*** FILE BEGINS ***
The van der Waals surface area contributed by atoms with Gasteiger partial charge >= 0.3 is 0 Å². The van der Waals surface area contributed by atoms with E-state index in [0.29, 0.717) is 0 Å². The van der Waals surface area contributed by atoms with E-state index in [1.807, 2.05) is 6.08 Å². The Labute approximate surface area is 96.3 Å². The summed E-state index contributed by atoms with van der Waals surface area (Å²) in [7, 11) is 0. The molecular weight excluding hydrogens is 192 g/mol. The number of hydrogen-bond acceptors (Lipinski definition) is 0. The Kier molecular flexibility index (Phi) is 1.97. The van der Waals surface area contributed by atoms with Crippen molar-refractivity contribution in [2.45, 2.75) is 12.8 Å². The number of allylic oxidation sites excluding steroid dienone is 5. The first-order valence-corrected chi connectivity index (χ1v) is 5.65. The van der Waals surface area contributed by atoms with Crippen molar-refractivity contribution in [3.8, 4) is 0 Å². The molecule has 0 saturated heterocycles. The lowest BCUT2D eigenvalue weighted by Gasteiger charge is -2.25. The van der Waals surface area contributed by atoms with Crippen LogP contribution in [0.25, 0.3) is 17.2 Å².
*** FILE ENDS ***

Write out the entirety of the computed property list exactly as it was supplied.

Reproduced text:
The van der Waals surface area contributed by atoms with Gasteiger partial charge >= 0.3 is 0 Å². The van der Waals surface area contributed by atoms with E-state index in [0.29, 0.717) is 0 Å². The van der Waals surface area contributed by atoms with E-state index in [1.807, 2.05) is 6.08 Å². The Labute approximate surface area is 96.3 Å². The summed E-state index contributed by atoms with van der Waals surface area (Å²) in [7, 11) is 0. The molecular weight excluding hydrogens is 192 g/mol. The number of hydrogen-bond acceptors (Lipinski definition) is 0. The Kier molecular flexibility index (Phi) is 1.97. The van der Waals surface area contributed by atoms with Crippen molar-refractivity contribution in [2.45, 2.75) is 12.8 Å². The number of allylic oxidation sites excluding steroid dienone is 5. The first-order valence-corrected chi connectivity index (χ1v) is 5.65. The van der Waals surface area contributed by atoms with Crippen molar-refractivity contribution in [3.8, 4) is 0 Å². The molecule has 0 saturated heterocycles. The lowest BCUT2D eigenvalue weighted by Gasteiger charge is -2.25. The van der Waals surface area contributed by atoms with Crippen LogP contribution in [0.25, 0.3) is 17.2 Å².